Bauhaus Brutal: Biden Goes Full Federal Ugly
Last week, President Joe Biden signed an executive order (just one order!) that revoked no less than seven actions by the departed President Trump.1
With a stroke of his presidential pen on Feb. 24, Biden reversed the Orange Man on everything from financial regulation to labor relations to street rioting (yes, street rioting!) to… federal architecture.
Clearly, Biden is a man in a hurry. Apparently, he sees his job as one of eradicating all vestiges of the Trump era and grinding hated Trumpism into powder.
Just another day of President Unity, right?
It reminds me of how Rome systematically erased Etruscan civilization. The Romans wiped it out. And anymore, beneath the soil of Italy, only a few Etruscan shards remain here and there, uncovered every now and again by some intrepid archeologist.
Along these lines, and speaking of classical civilizations like Rome, let’s focus on Biden revoking Trump’s order about federal architecture. That alone tells us plenty.
In fact, by revoking Trump’s order on architecture, Biden chose to go “Bauhaus and Brutalist,” meaning full federal ugly.
Let’s dig into this…
Biden’s recent order is terse. It revokes Trump’s “Executive Order 13967 of Dec. 18, 2020 (Promoting Beautiful Federal Civic Architecture).”
Let’s decipher what’s really going on here.
First, understand that Biden himself doesn’t write executive orders. He has staff who work behind the scenes. And they have a “shock and awe” agenda, which I discussed here.
There are two ways to look at this shock and awe.
First, the U.S. government is now under Biden management. So anything Trump did was by definition bad, and it all has to go. Heave-ho!
Second, though, Trump hurt a lot of people’s feelings during his four years in office. They all have axes to grind and revenge to seek!
One constituency with a bad case of insult is the cabal of architects who work on federal construction projects. They’re hugely bent out of shape and thirsty for some Trump-blood.
Which gets back to something that Trump was actually good at, namely building large structures.
Unlike most politicians, Trump had a life and career before entering politics; he built things.
In fact, in his pre-president days, Trump oversaw the construction of more than 160 large complexes from golf courses and clubhouses to downtown skyscrapers. Trump worked in cities ranging from New York, Chicago, Los Angeles and Vancouver to the hills of Scotland and Ireland.
Say what you will about Trump, but c’mon, man… you actually have to know something to run large construction and building projects.
That is, you have to have some semblance of big picture design. You must understand permitting, scheduling and finance. And you must know about land use, drainage, architecture, structural steel, foundations, concrete, wiring, roofing, plumbing and much more.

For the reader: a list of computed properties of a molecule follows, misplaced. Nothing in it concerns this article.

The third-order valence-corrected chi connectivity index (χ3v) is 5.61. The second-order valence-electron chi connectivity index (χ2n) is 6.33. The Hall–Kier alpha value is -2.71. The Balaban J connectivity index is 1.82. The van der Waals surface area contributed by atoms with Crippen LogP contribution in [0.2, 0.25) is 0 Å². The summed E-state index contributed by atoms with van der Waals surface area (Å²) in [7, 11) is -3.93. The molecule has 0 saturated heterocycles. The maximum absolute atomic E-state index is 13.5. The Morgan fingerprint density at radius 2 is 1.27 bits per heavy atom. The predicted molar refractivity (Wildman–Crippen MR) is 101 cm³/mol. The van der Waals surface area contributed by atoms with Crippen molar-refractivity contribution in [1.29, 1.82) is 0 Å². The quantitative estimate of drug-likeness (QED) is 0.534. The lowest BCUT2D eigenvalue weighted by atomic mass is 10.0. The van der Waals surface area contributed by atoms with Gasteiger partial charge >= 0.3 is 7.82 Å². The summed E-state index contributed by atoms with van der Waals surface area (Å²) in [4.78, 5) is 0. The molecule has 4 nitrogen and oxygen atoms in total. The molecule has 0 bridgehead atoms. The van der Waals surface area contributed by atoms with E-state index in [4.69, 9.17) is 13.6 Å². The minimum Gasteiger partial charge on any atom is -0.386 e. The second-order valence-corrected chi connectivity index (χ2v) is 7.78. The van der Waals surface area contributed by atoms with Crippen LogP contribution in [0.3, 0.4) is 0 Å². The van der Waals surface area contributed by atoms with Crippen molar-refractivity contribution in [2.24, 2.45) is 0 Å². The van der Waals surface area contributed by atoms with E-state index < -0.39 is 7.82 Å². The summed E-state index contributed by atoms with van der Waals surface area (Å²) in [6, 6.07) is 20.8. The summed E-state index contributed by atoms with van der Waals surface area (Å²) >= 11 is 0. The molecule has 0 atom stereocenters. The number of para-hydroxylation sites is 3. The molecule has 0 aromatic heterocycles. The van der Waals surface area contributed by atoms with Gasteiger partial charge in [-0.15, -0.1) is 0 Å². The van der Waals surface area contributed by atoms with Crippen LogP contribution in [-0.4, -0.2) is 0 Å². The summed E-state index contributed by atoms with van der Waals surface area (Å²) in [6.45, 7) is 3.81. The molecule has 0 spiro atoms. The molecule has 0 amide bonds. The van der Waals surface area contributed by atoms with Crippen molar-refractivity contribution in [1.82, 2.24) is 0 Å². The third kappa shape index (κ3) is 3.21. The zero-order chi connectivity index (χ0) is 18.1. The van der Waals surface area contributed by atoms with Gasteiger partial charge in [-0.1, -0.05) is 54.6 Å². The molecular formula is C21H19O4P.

It’s fair to say that Trump has a strong sense for this.
About a year ago in Feb. 2020, Trump sent the architectural world into apoplexy when he criticized the general ugliness of most modern federal architecture, such as federal buildings and courthouses.
Not one to sugar-coat his views, Trump called modern federal buildings constructed over the last five decades “undistinguished,” “uninspiring” and “just plain ugly.”2
You don’t have to be a fine art major to see Trump’s point. For example, look at a few specimens of modern federal architecture, such as the notoriously gross FBI Building in Washington, D.C.:
FBI Building, Washington, D.C.3
Or how about the awful Department of Energy building, here:
Department of Energy Building, Washington, D.C.4
Or check out this eyeball-damaging federal courthouse in Austin:
Federal courthouse, Austin, TX.5
All of these buildings are very orthogonal, no? A stark display of sharp verticality and horizontality, with no evident decoration, let alone redeeming outward features.
On the best days, with the shiniest glass and before the concrete darkens from airborne soot, these are examples of modernist, dressed-up Bauhaus-style. The more modern versions of which are (suitably) called Brutalist.
Indeed, much modern federal architecture traces back to the founder of Bauhaus, a German man of Prussian extraction named Walter Gropius.
Gropius served in the German army in World War I. Posted to the Western Front, he was seriously wounded while earning two Iron Cross decorations for bravery and merit.
After the war, Gropius suffered from what we today call post-traumatic stress (PTS), which clearly manifested in his architectural work.
In essence, Gropius designed and popularized buildings that resembled wartime bunkers. Usually, they were constructed of concrete, devoid of decoration and open to the outer world only via skinny windows and doors that are the equivalent of firing slits.6
To make a long story short, this kind of World War I, trench-based, combat-hardened architecture is now how your federal government works, figuratively and literally.
Think about it…
Inside their foreboding, ugly, Bauhaus-Brutal concrete bunker-buildings, bureaucrats beaver away, completely isolated from the public. Often as not, the scenario gives every indication of how much they fear you and would like to shoot you.